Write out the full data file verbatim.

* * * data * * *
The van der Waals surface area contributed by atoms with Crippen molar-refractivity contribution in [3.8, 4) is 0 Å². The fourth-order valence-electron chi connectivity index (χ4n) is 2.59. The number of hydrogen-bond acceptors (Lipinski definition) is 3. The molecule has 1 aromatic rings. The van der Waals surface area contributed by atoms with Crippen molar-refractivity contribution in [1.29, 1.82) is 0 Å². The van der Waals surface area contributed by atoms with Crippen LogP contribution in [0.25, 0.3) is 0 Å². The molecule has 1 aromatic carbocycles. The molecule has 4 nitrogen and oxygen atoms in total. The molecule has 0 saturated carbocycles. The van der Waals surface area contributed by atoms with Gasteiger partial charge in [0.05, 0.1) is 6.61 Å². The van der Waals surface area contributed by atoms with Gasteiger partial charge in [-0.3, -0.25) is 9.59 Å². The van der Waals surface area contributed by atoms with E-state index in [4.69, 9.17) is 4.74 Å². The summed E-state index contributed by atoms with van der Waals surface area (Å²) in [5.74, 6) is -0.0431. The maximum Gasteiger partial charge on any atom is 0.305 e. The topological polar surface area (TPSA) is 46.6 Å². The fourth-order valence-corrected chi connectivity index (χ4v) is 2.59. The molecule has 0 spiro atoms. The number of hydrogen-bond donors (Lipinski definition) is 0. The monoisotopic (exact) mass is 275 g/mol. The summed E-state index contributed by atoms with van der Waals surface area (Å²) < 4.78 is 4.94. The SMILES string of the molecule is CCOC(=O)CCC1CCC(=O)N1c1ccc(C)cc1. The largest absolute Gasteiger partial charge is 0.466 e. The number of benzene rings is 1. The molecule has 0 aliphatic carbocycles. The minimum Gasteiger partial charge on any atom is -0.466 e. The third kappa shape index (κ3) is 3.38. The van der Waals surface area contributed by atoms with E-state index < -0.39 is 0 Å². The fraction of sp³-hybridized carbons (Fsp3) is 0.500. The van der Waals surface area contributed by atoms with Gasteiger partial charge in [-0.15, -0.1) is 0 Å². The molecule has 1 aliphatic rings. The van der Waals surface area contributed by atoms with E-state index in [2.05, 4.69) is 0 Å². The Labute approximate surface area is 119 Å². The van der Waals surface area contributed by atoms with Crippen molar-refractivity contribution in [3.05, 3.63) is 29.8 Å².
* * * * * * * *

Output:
The van der Waals surface area contributed by atoms with Crippen molar-refractivity contribution in [3.8, 4) is 0 Å². The fourth-order valence-electron chi connectivity index (χ4n) is 2.59. The number of hydrogen-bond acceptors (Lipinski definition) is 3. The molecule has 1 aromatic rings. The van der Waals surface area contributed by atoms with Crippen molar-refractivity contribution in [1.29, 1.82) is 0 Å². The van der Waals surface area contributed by atoms with Crippen LogP contribution in [0.25, 0.3) is 0 Å². The molecule has 1 aromatic carbocycles. The molecule has 4 nitrogen and oxygen atoms in total. The molecule has 0 saturated carbocycles. The van der Waals surface area contributed by atoms with Gasteiger partial charge in [0.05, 0.1) is 6.61 Å². The van der Waals surface area contributed by atoms with Gasteiger partial charge in [-0.3, -0.25) is 9.59 Å². The van der Waals surface area contributed by atoms with E-state index in [4.69, 9.17) is 4.74 Å². The summed E-state index contributed by atoms with van der Waals surface area (Å²) in [5.74, 6) is -0.0431. The maximum Gasteiger partial charge on any atom is 0.305 e. The topological polar surface area (TPSA) is 46.6 Å². The fourth-order valence-corrected chi connectivity index (χ4v) is 2.59. The molecule has 0 spiro atoms. The number of hydrogen-bond donors (Lipinski definition) is 0. The monoisotopic (exact) mass is 275 g/mol. The summed E-state index contributed by atoms with van der Waals surface area (Å²) < 4.78 is 4.94. The SMILES string of the molecule is CCOC(=O)CCC1CCC(=O)N1c1ccc(C)cc1. The largest absolute Gasteiger partial charge is 0.466 e. The number of benzene rings is 1. The molecule has 0 aliphatic carbocycles. The minimum Gasteiger partial charge on any atom is -0.466 e. The third kappa shape index (κ3) is 3.38. The van der Waals surface area contributed by atoms with E-state index < -0.39 is 0 Å². The fraction of sp³-hybridized carbons (Fsp3) is 0.500. The van der Waals surface area contributed by atoms with Gasteiger partial charge in [-0.15, -0.1) is 0 Å². The molecule has 1 aliphatic rings. The van der Waals surface area contributed by atoms with E-state index in [2.05, 4.69) is 0 Å². The Labute approximate surface area is 119 Å². The van der Waals surface area contributed by atoms with Crippen molar-refractivity contribution in [3.05, 3.63) is 29.8 Å².